2. AMD

  3. Autodesk

  4. Cisco

  5. Dell

  6. Depo Consulting

  7. IBM

  8. Intel

  9. Lenovo

  10. Level 3

  11. Microsoft

  12. PA Consulting

  13. Softlab

  14. Sogeti

  15. Sprint

  16. Sun

Media & Entertainment

  1. ABC

  2. Avro

  3. BBC Radio 1

  4. BNN

  5. Channel 4

  6. CNET

  7. Fox Atomic

  8. Movietickets

  9. MTV

  10. NBC

  11. Penguin Books

  12. Regina Spektor

  13. Reuters

  14. Skynews

  15. Sony BMG

  16. Sundance Channel

  17. Talpa

  18. Q-Music

  19. Warner Bros

  20. Wired


  1. Adidas

  2. American Apparel

  3. Calvin Klein

  4. Nike

  5. Philips

  6. Reebok

  7. Sears

  8. Tendence


  1. Argali

  2. Belgacom

  3. Comcast

  4. KPN

  5. Pulver

  6. Sony Ericson

  7. Telus

  8. Trimedia

  9. Vodafone

  10. You Never Call


  1. Aloft Hotels

  2. Cumbrian Tourist Board

  3. Mexico Tourist Board

  4. STA Travel

  5. Starwood Hotels

Transport & Logistics

  1. Arriva

  2. Connexion

  3. DHL

  4. Dutch Railways (NS)

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Thursday, July 05, 2007

StageSpace - Stage 2: The Return

As you may have read I registered at StageSpace after Tao Takashi's report to check it out.
As it was quite late I didn't do much exploring, but here's a brief on my return to StageSpace.

The welcome was warm, a nice lady awaited me upon my return. However, this was just when returning to the website. On my first visit, and on this second trip I did not encounter any other lifeform inside this world. After talking to Tao he'd noticed the same thing. Perhaps we should try and do a Geek Meet session in this environment to see how it handles a large audience.
The technique about StageSpace is quitwe interesting. It is Java (Webstart tech) based and doesn't need a client installation, which makes it accessible from about everywhere -and no updates! Starting the engine could take some time because everything needs to be streamed from the server, but with my empty inventory it doesn't take too long.
After starting the Java app you're inworld immediately. As seasoned traveller I noticed a lack of advice. It took quite some time before I understood how to walk and move my camera. SpaceStage is no open world like Second Life, but has only 3 parts in this alpha stage (hotel, disco and lounge). It is quite easy to teleport to the various locations, but you can't walk from one to the other. It isn't clear to me yet how to change my appearance and buy stuff, so that'll have to wait for visit no. 3.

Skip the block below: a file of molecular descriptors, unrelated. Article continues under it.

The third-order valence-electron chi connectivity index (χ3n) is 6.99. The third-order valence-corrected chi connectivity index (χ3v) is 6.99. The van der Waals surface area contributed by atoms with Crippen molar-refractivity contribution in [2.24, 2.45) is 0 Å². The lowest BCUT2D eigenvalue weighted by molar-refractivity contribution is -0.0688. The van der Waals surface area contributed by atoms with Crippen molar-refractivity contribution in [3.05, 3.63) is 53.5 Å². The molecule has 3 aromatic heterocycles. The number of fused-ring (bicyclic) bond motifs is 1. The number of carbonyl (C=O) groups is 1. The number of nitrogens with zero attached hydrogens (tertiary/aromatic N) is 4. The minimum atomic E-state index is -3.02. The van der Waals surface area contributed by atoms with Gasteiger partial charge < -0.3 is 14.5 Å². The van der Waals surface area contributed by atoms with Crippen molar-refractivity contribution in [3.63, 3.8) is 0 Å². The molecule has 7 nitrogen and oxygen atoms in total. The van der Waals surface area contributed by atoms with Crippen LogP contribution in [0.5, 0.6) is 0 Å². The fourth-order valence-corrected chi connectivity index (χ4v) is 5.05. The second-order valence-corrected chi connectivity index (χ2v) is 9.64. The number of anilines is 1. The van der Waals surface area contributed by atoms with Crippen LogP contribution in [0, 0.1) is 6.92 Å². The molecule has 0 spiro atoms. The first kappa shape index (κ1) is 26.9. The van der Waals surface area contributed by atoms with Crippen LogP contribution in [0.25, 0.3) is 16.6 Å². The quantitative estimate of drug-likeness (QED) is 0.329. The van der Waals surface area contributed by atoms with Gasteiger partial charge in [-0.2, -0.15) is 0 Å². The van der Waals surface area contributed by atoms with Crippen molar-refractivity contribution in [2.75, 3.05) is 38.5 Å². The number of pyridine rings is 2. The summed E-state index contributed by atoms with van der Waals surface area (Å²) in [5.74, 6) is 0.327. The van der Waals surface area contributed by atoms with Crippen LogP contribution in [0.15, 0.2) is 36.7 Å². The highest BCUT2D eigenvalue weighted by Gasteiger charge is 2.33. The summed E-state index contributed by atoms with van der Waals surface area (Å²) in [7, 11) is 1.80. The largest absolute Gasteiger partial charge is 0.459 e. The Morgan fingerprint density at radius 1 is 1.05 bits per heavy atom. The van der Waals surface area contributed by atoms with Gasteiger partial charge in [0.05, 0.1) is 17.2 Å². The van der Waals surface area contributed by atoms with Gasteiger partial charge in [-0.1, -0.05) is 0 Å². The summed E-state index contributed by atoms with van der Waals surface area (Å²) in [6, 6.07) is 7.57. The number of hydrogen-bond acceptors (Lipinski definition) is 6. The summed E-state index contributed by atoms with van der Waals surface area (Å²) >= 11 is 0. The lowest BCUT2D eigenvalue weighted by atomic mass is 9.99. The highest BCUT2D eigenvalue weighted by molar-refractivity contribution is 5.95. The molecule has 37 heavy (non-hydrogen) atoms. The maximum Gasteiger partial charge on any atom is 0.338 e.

This one I'll wrap up with some of Tao's Thoughts:
"Asked about user generated content he (StageSpace CEO Fabien Röhlinger) said that it might come in the future but most likely only a special group of users will be able to create new items as their main intent seems to be to keep the environment controlled.

And that’s also part of the business model because the StageSpace version you can see on their website is only a demo. The main idea is to manage individual branded virtual worlds for their clients. They will manage hosting of the server, billing, registration and the like. Their clients will get a controlled and branded environment in which members of their communities can interact. If there is an existing community already they will also provide a single-signon method so that users can log into the 3d part with their normal username and password. They claim that they can setup an instance for one of their clients in 2-4 weeks depending on integration work."

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Friday, June 29, 2007

Mediacom Branders

A new arrival to Second Life is Mediacom, a global media buying and planning company with over $13 billion in billing and has over 100 offices in 80 countries worldwide.
It is one of the many Real Life branding companies making a move towards Second Life, and in this case, Mediacom is a player. The question is: "Do they understand how the game is played?"
I'm not sure they do. First of all, the sim is still in development mode (I'm guessing, since it's half empty). For bloggers like me its always nice to have sneak previews, but I'd rather see a complete build than a half finished one. In my opinion the island is open too soon.
The main venue is a square with a lot of basic white. The coloring does fith the corporate colors, so no remark there, it's just my fear of German Design Snowblindness is playing up again.

The main venue is set up in a square with a white path leading past the various stages. The path includes the location of all offices. There's a seminar room, an inforoom and some display stands.

Peculiar is the slogan behind the car (right) reading: "Building Brands in Second Life." If they live up to that call, time will tell.

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Wednesday, June 20, 2007

Metaversed uncloackes

This week we saw a sudden change at Metaversed as its spiritual father 57 Miles and cowriter Onder Skall, from Second Life Games came out of the closet and revealed their true identities.

"Caleb and I have been talking about moving to our real names on the site for some time. It seems short sighted to use Second Life avatar names on a virtual worlds news site. Though there is a downside to diluting two fairly strong brands, I think it feels right. And that's good enough reason to do it.

You can see Caleb's profile here and my updated profile here if you're interested in our backgrounds, and find out more about Metaversed authors, including how to become one," according to Nick Wilson, f.k.a. 57 Miles.

Now how does this work out? 57 Miles is indeed a strong, known brand in Second Life after months of labor, spending too much time in Second Life and blogging like crazy.